Throughout the history of the motorcar there is a select group of family names which have themselves become iconic automobile brands, Ford, Morgan, Daimler, Packard and Renault. But one name alone can claim to represent not only the earliest innovations and technical brilliance in the field, but also our contemporary view of the peak of luxuriousness and automotive splendour. That name is Maybach.
Founded in 1909, the business built incredible brand value in the luxury car space, but production ceased at the end of the Second World War. In spite of this, the company’s brand lived on, and has been reinvigorated, albeit in two very distinct industries. The automotive branch still exists and is controlled by the Daimler Motor Company. But the other branch, overseen by the great-grandson of Maybach’s founder, is exploiting the luxury ethos of the brand in an entirely different sector.
So what role did the family play in re-establishing the dormant brand? In 1997 the Daimler Motor Company – at that time Daimler Chrysler under CEO Jurgen Schrempp – made the decision to relaunch the brand, explains fourth-gen Ulrich “Ulli” Schmid-Maybach. “The first of these new cars shipped in 2002. I functioned as a pastor of sorts representing its heritage. That brand ran until 2012, at which time it was twilighted.”
Towards the end of that run, IVKO – a small German bespoke producer of eyewear, working for Cartier, Chrome Hearts and other high value eyewear – had written a licence for the Maybach brand. “We got involved with them. Together, in 2013, we formed the Maybach Icons of Luxury company,” Schmid-Maybach adds.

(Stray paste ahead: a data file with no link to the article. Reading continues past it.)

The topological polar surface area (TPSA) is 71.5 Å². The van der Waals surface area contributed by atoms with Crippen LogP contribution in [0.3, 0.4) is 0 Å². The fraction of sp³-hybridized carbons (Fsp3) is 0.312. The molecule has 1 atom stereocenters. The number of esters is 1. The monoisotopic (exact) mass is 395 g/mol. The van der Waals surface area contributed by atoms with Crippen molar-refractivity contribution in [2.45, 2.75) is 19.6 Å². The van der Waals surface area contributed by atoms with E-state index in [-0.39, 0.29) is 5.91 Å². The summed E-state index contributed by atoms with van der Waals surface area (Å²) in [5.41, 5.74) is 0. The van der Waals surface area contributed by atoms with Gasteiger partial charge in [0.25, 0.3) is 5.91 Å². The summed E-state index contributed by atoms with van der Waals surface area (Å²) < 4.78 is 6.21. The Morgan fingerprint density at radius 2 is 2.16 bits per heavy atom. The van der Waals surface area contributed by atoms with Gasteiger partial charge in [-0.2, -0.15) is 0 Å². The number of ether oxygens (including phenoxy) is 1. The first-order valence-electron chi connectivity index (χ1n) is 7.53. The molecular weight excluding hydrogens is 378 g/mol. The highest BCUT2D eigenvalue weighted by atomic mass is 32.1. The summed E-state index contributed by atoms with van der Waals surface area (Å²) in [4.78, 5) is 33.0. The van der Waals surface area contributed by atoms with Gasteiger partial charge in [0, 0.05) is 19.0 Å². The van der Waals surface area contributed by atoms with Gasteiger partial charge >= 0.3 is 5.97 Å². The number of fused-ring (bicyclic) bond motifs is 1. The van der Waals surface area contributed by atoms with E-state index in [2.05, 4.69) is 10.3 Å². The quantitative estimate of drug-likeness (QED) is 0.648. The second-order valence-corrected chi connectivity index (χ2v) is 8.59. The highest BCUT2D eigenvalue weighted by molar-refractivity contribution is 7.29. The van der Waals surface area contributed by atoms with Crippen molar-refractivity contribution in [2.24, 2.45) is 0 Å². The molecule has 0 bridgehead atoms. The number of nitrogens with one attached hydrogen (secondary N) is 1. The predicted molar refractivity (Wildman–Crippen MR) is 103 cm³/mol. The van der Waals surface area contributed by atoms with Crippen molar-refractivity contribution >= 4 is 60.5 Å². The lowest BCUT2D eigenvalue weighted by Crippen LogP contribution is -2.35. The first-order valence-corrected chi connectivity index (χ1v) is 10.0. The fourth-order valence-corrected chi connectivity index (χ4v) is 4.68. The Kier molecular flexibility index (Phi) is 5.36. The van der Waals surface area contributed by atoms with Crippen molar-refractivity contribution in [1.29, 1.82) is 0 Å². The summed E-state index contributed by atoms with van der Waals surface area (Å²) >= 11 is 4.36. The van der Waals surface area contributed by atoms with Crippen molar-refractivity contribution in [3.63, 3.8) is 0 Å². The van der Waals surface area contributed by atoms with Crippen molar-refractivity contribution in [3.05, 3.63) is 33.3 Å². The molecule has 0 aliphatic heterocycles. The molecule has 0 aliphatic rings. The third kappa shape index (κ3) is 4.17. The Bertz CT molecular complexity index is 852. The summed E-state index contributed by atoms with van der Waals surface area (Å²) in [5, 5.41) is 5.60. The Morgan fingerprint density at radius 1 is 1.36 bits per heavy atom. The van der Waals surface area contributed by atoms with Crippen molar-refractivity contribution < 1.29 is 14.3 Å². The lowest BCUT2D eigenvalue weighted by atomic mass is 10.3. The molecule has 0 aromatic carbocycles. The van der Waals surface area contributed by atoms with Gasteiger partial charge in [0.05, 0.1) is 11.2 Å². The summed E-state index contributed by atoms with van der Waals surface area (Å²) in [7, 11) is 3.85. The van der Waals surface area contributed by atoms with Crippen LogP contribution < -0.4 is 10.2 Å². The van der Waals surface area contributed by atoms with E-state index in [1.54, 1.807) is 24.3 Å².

That company now owns most of the non-automotive rights to the brand and logo, and Schmid-Maybach is rolling out a retail strategy that includes both very high quality saddles, luggage, bags, handbags, accessories, eyewear and other items to be announced. Items sell from several hundred US dollars up to $6,500 for one of its Voyager I travel bags. Maybach Icons of Luxury opened its first boutique in Berlin in February last year and has another shop planned for Abu Dhabi, where Schmid-Maybach says the brand is extremely popular. In November, it honoured legendary US music producer Quincy Jones with the Quincy Icon Collection of custom-designed, hand-painted bags.
“Between authorised sellers in China, Russia, the Middle East and Germany, the brand is doing pretty well,” he says, although revenue figures are not disclosed.
Meanwhile, Daimler AG currently has plans to bring back the Maybach name as a long wheel-base iteration of the Mercedes S Class.
Schmid-Maybach currently has no ownership in the publicly-listed Daimler Motor Company: “The only thing I have ownership of is the heritage and the name; the keeper of the values and therefore an interest in Daimler being successful. It’s Mercedes’ brand. The Daimler company itself is so closely linked to my own family history that it’s like a sibling, and I’d like them to be successful in this project.”
Extending the legacy
Being an entirely separate company, Schmid-Maybach feels as though he is launching a whole new brand that is extremely bespoke and not based on any Mercedes DNA. His family’s reputation for innovation and commitment to excellence goes back over a hundred years. And it is those brand values - innovation and excellence which he feels people associate with the name.